Waste Management, Inc.
In 2001, the original permitted site life of the
Atascocita landfill in Houston, Texas, was down to
eight years. An expansion plan was already
underway, but had many obstacles in its path. A
new expansion design was created that would
give back 30 acres of land to the community.
The challenge was to relay to the public the visual impact of the vertical height increase of the
landfill above the existing permitted final grades.
Waste Management addressed the questions and
concerns of its neighbors using photo renderings
and site maps as visual aids.
The permit was granted in early 2005, allowing
the firm to obtain its goal of approximately 28 mil-
lion tons of additional refuse airspace, which
equates to approximately $500 million in future
revenue and almost 20 years of additional site
life. Getting the landfill expansion permitted in
two years allowed Waste Man-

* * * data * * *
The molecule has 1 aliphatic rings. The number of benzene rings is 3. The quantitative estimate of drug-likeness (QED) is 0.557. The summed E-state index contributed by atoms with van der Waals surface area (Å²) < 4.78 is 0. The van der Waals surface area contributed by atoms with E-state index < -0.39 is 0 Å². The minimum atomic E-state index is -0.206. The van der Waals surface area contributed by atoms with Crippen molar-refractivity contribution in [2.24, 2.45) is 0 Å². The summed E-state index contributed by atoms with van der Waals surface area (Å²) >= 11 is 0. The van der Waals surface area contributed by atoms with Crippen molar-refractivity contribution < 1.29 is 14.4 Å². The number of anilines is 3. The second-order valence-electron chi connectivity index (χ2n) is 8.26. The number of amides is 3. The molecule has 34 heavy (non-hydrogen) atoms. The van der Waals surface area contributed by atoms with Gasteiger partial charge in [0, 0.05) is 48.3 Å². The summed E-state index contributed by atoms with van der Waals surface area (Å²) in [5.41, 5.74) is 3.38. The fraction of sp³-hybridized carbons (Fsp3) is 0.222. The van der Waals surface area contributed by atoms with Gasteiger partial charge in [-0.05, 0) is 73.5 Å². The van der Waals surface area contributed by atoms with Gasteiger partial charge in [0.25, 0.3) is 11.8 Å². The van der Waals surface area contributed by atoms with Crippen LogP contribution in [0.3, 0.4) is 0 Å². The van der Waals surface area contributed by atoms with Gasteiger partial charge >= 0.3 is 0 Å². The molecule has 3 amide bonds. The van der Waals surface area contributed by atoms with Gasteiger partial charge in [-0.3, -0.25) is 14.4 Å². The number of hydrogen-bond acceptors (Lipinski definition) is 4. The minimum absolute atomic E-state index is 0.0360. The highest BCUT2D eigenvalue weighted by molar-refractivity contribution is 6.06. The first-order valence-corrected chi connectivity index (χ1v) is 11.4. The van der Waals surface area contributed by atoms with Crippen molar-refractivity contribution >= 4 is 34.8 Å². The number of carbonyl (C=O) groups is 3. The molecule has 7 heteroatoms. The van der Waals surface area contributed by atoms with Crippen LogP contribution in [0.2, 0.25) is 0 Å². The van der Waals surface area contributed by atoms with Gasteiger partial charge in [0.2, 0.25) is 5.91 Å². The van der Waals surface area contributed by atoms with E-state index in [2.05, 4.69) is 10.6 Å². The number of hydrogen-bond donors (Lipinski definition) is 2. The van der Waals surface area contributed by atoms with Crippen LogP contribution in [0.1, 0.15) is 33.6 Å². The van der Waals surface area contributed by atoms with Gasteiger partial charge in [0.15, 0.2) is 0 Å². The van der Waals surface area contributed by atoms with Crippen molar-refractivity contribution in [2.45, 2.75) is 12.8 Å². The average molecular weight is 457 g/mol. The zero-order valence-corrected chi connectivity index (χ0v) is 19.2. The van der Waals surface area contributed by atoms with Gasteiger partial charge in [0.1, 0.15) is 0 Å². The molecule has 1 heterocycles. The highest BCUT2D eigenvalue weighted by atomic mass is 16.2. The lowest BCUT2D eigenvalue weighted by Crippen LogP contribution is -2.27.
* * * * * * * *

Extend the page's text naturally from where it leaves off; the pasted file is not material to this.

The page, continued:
agement to save several million
dollars in cell construction costs.
Waste Management’s design
group used MicroStation and
InRoads to accurately develop
the airspace calculations, facility
expansions and permit support,
standard engineering detail,
landfill phasing plans, and photo
rendering. The CADD group developed a sequence plan for
landfill construction for the life of
the site. Bentley software is helping
schedule just-in-time liner construction and optimize the spending of capital. ;
Visualization of the Marselis Boulevard Tunnel Construction
Carl Bro as
One of the biggest challenges for the design team
was to visualize and understand all the engineering problems posed by the complex geometry.
Carl Bro decided to use MicroStation to create a
3D model and, thus, reduce risk and uncertainty.
The town of Aarhus, Denmark, launched an envi-
ronmental impact assessment and initiative to im-
prove the road connection to the Aarhus Harbor
area. A traffic analysis showed that if the harbor
area is fully developed, the daily traffic to and
from the area will increase by some 25 percent in
a couple of years. In response, a new road tunnel
will be constructed as a cut-and-cover tunnel
placed under Marselis Boulevard, one of the
busiest and oldest roads in Aarhus.
The designers used InRoads to do model
surfaces of the existing ground level and the proposed design, and to make a 3D model of the tunnel construction. MicroStation was then later used
to do all other 3D elements in the tunnel. The 3D
model of the tunnel project of approximately 2.5
kilometers was made by one CAD engineer in less
than a day. ;